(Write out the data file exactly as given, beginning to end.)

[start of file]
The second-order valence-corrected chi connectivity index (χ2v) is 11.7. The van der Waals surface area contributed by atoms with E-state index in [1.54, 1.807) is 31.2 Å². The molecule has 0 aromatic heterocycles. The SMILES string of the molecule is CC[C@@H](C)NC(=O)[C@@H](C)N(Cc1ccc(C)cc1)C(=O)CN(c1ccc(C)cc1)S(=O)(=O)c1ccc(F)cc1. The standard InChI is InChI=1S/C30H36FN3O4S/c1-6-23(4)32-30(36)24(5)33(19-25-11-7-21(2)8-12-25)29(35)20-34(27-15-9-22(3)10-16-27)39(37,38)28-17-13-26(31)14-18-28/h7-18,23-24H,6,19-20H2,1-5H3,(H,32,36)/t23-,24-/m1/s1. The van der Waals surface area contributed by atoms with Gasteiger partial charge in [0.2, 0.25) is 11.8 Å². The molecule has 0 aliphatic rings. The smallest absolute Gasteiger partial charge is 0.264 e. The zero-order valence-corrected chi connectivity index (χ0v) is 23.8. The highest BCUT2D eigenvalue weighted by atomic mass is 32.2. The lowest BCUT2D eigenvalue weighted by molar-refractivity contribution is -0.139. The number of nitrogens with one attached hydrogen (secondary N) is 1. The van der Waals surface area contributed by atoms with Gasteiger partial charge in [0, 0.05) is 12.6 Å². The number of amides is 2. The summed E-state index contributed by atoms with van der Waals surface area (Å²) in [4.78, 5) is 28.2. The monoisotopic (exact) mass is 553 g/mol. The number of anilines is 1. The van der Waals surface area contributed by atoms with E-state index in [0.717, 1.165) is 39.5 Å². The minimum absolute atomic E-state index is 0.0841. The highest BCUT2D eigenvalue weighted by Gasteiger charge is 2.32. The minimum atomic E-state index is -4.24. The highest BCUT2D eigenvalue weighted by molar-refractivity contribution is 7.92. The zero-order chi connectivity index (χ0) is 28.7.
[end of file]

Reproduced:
The second-order valence-corrected chi connectivity index (χ2v) is 11.7. The van der Waals surface area contributed by atoms with E-state index in [1.54, 1.807) is 31.2 Å². The molecule has 0 aromatic heterocycles. The SMILES string of the molecule is CC[C@@H](C)NC(=O)[C@@H](C)N(Cc1ccc(C)cc1)C(=O)CN(c1ccc(C)cc1)S(=O)(=O)c1ccc(F)cc1. The standard InChI is InChI=1S/C30H36FN3O4S/c1-6-23(4)32-30(36)24(5)33(19-25-11-7-21(2)8-12-25)29(35)20-34(27-15-9-22(3)10-16-27)39(37,38)28-17-13-26(31)14-18-28/h7-18,23-24H,6,19-20H2,1-5H3,(H,32,36)/t23-,24-/m1/s1. The van der Waals surface area contributed by atoms with Gasteiger partial charge in [0.2, 0.25) is 11.8 Å². The molecule has 0 aliphatic rings. The smallest absolute Gasteiger partial charge is 0.264 e. The zero-order valence-corrected chi connectivity index (χ0v) is 23.8. The highest BCUT2D eigenvalue weighted by atomic mass is 32.2. The lowest BCUT2D eigenvalue weighted by molar-refractivity contribution is -0.139. The number of nitrogens with one attached hydrogen (secondary N) is 1. The van der Waals surface area contributed by atoms with Gasteiger partial charge in [0, 0.05) is 12.6 Å². The number of amides is 2. The summed E-state index contributed by atoms with van der Waals surface area (Å²) in [4.78, 5) is 28.2. The monoisotopic (exact) mass is 553 g/mol. The number of anilines is 1. The van der Waals surface area contributed by atoms with E-state index in [0.717, 1.165) is 39.5 Å². The minimum absolute atomic E-state index is 0.0841. The highest BCUT2D eigenvalue weighted by Gasteiger charge is 2.32. The minimum atomic E-state index is -4.24. The highest BCUT2D eigenvalue weighted by molar-refractivity contribution is 7.92. The zero-order chi connectivity index (χ0) is 28.7.